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When viewing meat products of various size, shape and colour in butcher shops or meat sections of supermarkets, there appears to be is a great variety of such products with different taste characteristics. In some countries there may be several hundred different meat products, each with its individual product name and taste characteristics.

At a closer look, however, it turns out that many of the different products with different product names have great similarities. This issue can be even better understood and becomes more transparent when the processing technologies are analyzed. Based on the processing technologies used and taking into account the treatment of raw materials and the individual processing steps, it is possible to categorize processed meat products in six broad groups.

Table 5: Meat products grouped according to the procesing technology applied

Based on the grouping the meat products and their processing technologies are described in detail in the respective chapters (page 103, 115, 127, 149, 171, 221). Hereunder, a definition of each group is given:

Fresh processed meat products


These products are meat mixes composed of comminuted muscle meat (Fig. 125, 126, 127), with varying quantities of animal fat. Products are salted only, curing is not practiced. Non-meat ingredients are added in smaller quantities for improvement of flavour and binding, in low-cost versions larger quantities are added for volume extension. All meat and non-meat ingredients are added fresh (raw). Heat treatment (frying, cooking) is applied immediately prior to consumption to make the products palatable. If the fresh meat mixes are filled in casings, they are defined as sausages (e.g. frying sausages). If other portioning is customary, the products are known as patties, kebab, etc. Convenience products, such as chicken nuggets (see page 190), have a similar processing technology and can also be included in this group. In contrast to the rest of the group, chicken nuggets etc. are already fried in oil at the manufacturing stage during the last step of production.

Fig. 125: Fresh raw beef patties

Fig. 126: Fried fresh sausages
(left) patties (right)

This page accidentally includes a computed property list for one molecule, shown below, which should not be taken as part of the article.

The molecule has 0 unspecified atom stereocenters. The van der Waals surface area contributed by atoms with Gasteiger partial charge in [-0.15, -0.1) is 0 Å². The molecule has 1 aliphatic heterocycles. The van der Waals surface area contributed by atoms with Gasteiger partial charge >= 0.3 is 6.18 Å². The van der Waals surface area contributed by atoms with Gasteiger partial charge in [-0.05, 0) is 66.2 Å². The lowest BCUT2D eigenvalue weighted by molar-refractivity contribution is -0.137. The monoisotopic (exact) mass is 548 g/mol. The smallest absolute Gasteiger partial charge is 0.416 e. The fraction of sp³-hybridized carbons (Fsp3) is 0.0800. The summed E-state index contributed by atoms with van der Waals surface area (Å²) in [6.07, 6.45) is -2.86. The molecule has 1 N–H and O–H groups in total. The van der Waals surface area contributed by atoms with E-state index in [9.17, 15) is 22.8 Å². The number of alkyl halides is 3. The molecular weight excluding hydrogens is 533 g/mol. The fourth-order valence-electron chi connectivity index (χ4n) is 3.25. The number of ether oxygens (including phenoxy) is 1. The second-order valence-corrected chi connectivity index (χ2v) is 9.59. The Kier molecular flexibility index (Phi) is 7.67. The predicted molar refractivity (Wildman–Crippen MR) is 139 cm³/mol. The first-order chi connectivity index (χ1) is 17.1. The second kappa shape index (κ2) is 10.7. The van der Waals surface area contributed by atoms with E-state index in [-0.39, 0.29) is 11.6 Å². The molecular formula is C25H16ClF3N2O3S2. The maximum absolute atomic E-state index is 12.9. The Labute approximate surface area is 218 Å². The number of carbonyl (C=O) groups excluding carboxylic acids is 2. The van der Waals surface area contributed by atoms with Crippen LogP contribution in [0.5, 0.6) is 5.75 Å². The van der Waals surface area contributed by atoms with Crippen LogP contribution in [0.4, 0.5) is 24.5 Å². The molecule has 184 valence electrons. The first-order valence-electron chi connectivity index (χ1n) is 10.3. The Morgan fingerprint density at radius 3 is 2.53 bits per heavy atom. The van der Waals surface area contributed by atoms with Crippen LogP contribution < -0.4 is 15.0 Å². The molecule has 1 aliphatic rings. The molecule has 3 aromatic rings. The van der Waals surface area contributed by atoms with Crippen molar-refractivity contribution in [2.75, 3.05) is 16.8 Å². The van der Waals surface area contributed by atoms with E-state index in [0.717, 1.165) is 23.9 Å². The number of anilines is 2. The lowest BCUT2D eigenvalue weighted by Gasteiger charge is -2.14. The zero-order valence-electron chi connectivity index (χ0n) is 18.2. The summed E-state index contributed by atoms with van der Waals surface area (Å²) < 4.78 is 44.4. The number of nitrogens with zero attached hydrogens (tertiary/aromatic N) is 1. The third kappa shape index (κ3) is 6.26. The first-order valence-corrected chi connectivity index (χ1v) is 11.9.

Fig. 127: Chicken nuggets and beef

Cured meat cuts

Entire pieces of muscle meat and reconstituted products


Cured meat cuts are made of entire pieces of muscle meat and can be sub-divided into two groups, cured-raw meats (Fig. 128) and cured-cooked meats (Fig. 129). The curing for both groups, cured-raw and cured-cooked, is in principle similar: The meat pieces are treated with small amounts of nitrite, either as dry salt or as salt solution in water.

The difference between the two groups of cured meats is:

Fig. 128: Cured-raw ham

Fig. 129: Cured-cooked products

Raw-cooked meat products


The product components muscle meat, fat and non-meat ingredients which are processed raw, i.e. uncooked by comminuting and mixing. The resulting viscous mix/batter is portioned in sausages or otherwise and thereafter submitted to heat treatment, i.e. “cooked”. The heat treatment induces protein coagulation which results in a typical firm-elastic texture for raw-cooked products (Fig. 130, 131). In addition to the typical texture the desired palatability and a certain degree of bacterial stability is achieved.

Fig. 130: Viennas, hotdogs

Fig. 131: Sausages and meat loaf of the raw-cooked type

Precooked-cooked meat products


Precooked-cooked meat products contain mixes of lower-grade muscle trimmings, fatty tissues, head meat, animal feet, animal skin, blood, liver and other edible slaughter by-products. There are two heat treatment procedures involved in the manufacture of precooked-cooked products. The first heat treatment is the precooking of raw meat materials and the second heat treatment the cooking of the finished product mix at the end of the processing stage. Precooked-cooked meat products are distinguished from the other categories of processed meat products by precooking the raw materials prior to grinding or chopping, but also by utilizing the greatest variety of meat, animal by-product and non-meat ingredients (Fig. 132, 133, 134).

Fig. 132: Blood sausage

Fig. 133: Liver pate

Fig. 134: Corned beef in cans

Raw-fermented sausages


Raw-fermented sausages are uncooked meat products and consist of more or less coarse mixtures of lean meats and fatty tissues combined with salts, nitrite (curing agent), sugars and spices and other non-meat ingredients filled into casings. They receive their characteristic properties (flavour, firm texture, red curing colour) through fermentation processes. Shorter or longer ripening phases combined with moisture reduction (“drying”) are necessary to build-up the typical flavour and texture of the final product. The products are not subjected to any heat treatment during processing and are in most cases distributed and consumed raw (Fig. 135, 136).

Fig. 135: Raw-fermented sausages

Fig. 136: Naem, a fermented product from South-East Asia

Dried meat products


Dried meat products are the result of the simple dehydration or drying of lean meat in natural conditions or in an artificially created environment (Fig. 137, 138). Their processing is based on the experience that dehydrated meat, from which a substantial part of the natural tissue fluid was evaporated, will not easily spoil. Pieces of lean meat without adherent fat are cut to a specific uniform shape that permits the gradual and equal drying of whole batches of meat. Dried meat is not comparable to fresh meat in terms of shape and sensory and processing properties, but has significantly longer shelf-life. Many of the nutritional properties of meat, in particular the protein content, remain unchanged through drying.

Fig. 137: Biltong from Southern Africa

Fig. 138: Meat floss (beef, chicken, pork) from East and SE-Asia

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